Mekhilta, ad loc
 These unpublished notes are preserved in the public library at Neuchatel. Cited in Leon Poliakov, The History of Anti-Semitism (Routledge and Kegan Paul, 1975), vol. 3:104–5
An international religious leader, philosopher, award-winning author and respected moral voice, Rabbi Lord Jonathan Sacks was awarded the 2016 Templeton Prize in recognition of his “exceptional contributions to affirming life’s spiritual dimension.” Described by H.R.H. The Prince of Wales as “a light unto this nation” and by former British Prime Minister Tony Blair as “an intellectual giant”, Rabbi Sacks is a frequent and sought-after contributor to radio, television and the press both in Britain and around the world.
Since stepping down as the Chief Rabbi of the United Hebrew Congregations of the Commonwealth – a position he served for 22 years between 1991 and 2013 – Rabbi Sacks has held a number of professorships at several academic institutions including Yeshiva University and King’s College London. In addition to his writing and lecturing, he currently serves as the Ingeborg and Ira Rennert Global Distinguished Professor at New York University. Rabbi Sacks has been awarded 17 honorary doctorates including a Doctor of Divinity conferred to mark his first ten years in office as Chief Rabbi, by the then Archbishop of Canterbury, Lord Carey.
Rabbi Sacks is the author of over 30 books. Among them, Rabbi Sacks has published a new English translation and commentary for the Koren Sacks Siddur, the first new Orthodox siddur in a generation, as well as powerful commentaries for the Rosh HaShana, Yom Kippur, Pesach, Shavuot and Sukkot Machzorim. His most recent work, Not in God’s Name: Confronting Religious Violence was awarded a 2015 National Jewish Book Award in America and was a top ten Sunday Times bestseller in the UK. Past works include: The Great Partnership: God, Science and the Search for Meaning; The Dignity of Difference: How to Avoid the Clash of Civilizations, winner of the Grawemeyer Prize for Religion in 2004 for its success in defining a framework for interfaith dialogue between people of all faith and of none; To Heal a Fractured World: The Ethics of Responsibility; and A Letter in the Scroll: On Being Jewish, winner of a National Jewish Book Awards in 2000. His Covenant & Conversationcommentaries on the weekly Torah portion are read in Jewish communities around the world.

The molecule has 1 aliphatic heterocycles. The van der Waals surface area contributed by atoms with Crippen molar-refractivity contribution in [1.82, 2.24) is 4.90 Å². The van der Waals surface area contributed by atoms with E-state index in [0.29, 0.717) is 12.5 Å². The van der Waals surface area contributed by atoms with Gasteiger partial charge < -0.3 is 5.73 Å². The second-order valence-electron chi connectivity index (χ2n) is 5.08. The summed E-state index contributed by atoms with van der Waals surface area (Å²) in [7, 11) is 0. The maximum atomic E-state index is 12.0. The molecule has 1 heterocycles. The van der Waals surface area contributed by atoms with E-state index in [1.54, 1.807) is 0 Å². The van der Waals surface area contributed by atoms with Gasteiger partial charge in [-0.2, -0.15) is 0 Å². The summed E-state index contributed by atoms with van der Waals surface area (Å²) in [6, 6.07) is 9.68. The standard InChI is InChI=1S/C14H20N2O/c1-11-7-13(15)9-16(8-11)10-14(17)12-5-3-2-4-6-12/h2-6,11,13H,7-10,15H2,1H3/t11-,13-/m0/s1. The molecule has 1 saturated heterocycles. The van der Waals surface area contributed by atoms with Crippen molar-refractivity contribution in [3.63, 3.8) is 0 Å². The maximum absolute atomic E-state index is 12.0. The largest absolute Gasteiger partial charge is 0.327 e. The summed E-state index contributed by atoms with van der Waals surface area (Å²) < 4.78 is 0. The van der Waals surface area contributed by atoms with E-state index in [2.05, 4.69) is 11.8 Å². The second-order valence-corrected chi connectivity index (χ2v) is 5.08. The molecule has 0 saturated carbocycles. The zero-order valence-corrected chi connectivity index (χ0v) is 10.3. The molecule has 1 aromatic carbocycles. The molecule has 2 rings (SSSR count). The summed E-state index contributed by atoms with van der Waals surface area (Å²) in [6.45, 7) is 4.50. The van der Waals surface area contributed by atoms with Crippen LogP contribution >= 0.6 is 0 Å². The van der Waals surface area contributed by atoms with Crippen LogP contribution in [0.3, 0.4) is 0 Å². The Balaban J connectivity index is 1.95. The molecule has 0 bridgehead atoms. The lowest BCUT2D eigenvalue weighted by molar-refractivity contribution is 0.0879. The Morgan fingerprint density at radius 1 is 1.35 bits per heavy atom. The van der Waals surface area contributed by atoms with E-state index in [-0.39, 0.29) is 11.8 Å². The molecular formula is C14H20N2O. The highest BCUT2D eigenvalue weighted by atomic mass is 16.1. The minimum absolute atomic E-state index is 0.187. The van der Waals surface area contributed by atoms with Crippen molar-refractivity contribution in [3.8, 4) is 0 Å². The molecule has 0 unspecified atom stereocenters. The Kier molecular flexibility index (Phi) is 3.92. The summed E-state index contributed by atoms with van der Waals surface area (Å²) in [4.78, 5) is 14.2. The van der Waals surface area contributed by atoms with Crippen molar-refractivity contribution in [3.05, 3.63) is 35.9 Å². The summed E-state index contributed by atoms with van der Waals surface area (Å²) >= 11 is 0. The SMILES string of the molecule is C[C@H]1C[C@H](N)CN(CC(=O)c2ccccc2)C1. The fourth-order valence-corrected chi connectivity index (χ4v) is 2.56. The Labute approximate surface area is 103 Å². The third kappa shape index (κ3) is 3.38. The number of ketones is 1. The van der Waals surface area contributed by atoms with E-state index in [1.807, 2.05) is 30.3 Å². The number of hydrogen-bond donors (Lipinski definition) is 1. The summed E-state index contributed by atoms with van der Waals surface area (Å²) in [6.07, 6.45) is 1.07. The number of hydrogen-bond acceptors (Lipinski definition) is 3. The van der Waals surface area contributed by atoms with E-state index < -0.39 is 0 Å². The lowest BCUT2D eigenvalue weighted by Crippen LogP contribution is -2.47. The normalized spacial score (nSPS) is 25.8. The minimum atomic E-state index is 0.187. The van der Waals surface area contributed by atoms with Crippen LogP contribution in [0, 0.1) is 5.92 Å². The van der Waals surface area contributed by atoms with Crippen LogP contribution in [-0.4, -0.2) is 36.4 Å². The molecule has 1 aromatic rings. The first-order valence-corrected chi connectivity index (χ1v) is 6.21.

In recognition of his work, Rabbi Sacks has received, among others, the Jerusalem Prize in 1995 for his contribution to diaspora Jewish life, The Ladislaus Laszt Ecumenical and Social Concern Award from Ben Gurion University in Israel in 2011, The Guardian of Zion Award from the Ingeborg Rennert Center for Jerusalem Studies at Bar-Ilan University in 2014, and The Katz Award in recognition of his contribution to the practical analysis and application of Halakha in modern life in Israel in 2014. He was named as The Becket Fund’s 2014 Canterbury Medalist for his role in the defence of religious liberty in the public square; won a Bradley Prize in 2016 in recognition of being “a leading moral voice in today’s world”; and in 2017, he was awarded the Irving Kristol Award from the American Enterprise Institute for his “remarkable contributions to philosophy, religion, and interfaith discourse… as one of the world’s greatest living public intellectuals.” In 2018, he was given the Lifetime Achievement Award by The London Jewish News in recognition of his services to the Jewish world and wider society.
Rabbi Sacks was knighted by Her Majesty The Queen in 2005 and made a Life Peer, taking his seat in the House of Lords in October 2009. Born in 1948 in London, he has been married to Elaine since 1970. They have three children and several grandchildren.